Holy Trilobites!


Image credit: Yale Peabody Museum / Curious Sengi.

While drifting through the Invertebrate Paleontology collections one day, I found a tray of lovely trilobites, many of them surrounded by a golden yellow halo.


Image credit: Yale Peabody Museum / Curious Sengi.

Though I do not know enough about these specimens to say what caused these halos, it is likely some kind of iron oxide stain produced by a chemical reaction between the surrounding rock material and the organic stuff oozing out of the trilobite during the fossilization process.  In any case, this quirk of preservation gave these trilobites a rather ethereal glow. . . . .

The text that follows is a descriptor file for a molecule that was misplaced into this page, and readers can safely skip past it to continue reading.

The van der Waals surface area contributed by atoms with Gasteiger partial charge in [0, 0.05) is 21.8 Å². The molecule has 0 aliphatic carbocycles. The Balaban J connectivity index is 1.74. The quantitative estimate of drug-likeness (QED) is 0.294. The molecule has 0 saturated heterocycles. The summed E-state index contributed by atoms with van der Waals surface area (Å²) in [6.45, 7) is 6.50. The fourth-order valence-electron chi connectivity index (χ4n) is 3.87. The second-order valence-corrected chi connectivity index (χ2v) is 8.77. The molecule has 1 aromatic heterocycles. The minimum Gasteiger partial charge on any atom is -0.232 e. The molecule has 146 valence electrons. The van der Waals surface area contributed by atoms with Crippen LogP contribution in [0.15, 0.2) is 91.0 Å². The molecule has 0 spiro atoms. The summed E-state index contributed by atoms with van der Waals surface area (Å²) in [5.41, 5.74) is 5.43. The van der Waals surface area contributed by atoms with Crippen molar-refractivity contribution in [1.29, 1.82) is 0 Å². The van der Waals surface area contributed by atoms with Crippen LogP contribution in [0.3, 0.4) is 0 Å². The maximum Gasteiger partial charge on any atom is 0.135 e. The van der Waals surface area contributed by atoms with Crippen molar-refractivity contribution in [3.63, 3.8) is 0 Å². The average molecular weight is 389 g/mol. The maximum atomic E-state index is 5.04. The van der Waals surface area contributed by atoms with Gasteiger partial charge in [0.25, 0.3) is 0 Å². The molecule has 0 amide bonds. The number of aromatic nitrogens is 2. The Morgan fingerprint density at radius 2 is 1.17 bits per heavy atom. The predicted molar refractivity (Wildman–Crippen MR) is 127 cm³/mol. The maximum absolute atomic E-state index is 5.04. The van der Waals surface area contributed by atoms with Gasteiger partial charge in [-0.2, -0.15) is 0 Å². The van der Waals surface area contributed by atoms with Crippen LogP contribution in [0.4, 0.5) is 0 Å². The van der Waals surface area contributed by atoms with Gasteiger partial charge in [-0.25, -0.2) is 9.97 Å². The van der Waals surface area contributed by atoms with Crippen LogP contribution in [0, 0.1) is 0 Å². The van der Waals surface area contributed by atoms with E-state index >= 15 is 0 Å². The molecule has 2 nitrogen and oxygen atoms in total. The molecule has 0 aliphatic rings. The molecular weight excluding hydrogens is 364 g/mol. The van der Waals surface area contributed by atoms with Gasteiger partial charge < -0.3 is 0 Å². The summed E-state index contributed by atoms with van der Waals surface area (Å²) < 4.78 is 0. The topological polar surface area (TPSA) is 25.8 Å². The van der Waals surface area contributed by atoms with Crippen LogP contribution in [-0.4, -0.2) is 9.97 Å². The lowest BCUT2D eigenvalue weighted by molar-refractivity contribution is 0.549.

Let’s have some fun with that!


Trilobites are the ultimate Trinity.  They get their name from the three lobes that divide up the main body:  a central axial lobe with two pleural lobes on either side.  Apologies to The Nativity of the Lower Church at Assisi by Giotto (c. 1306 – 1311). See the original fresco here.


Isn’t that better?  No judgmental babies here.  Just a glorious cephalon.  Apologies to La Vierge au lys by Bouguereau (1899).  See the original painting here.

But sometimes Nature shows you something simple and evocative.  No cheap tricks and ersatz Photoshopping necessary.  What do you see here?  A tender “mother and child” pose?  A random assemblage of bodies?  One trilobite headbutting another?

Image credit: Yale Peabody Museum / Curious Sengi.

No matter how you view this image and how ever you will be celebrating this time of year, all best wishes from the Curious Sengi!  imageedit_12_8178368203


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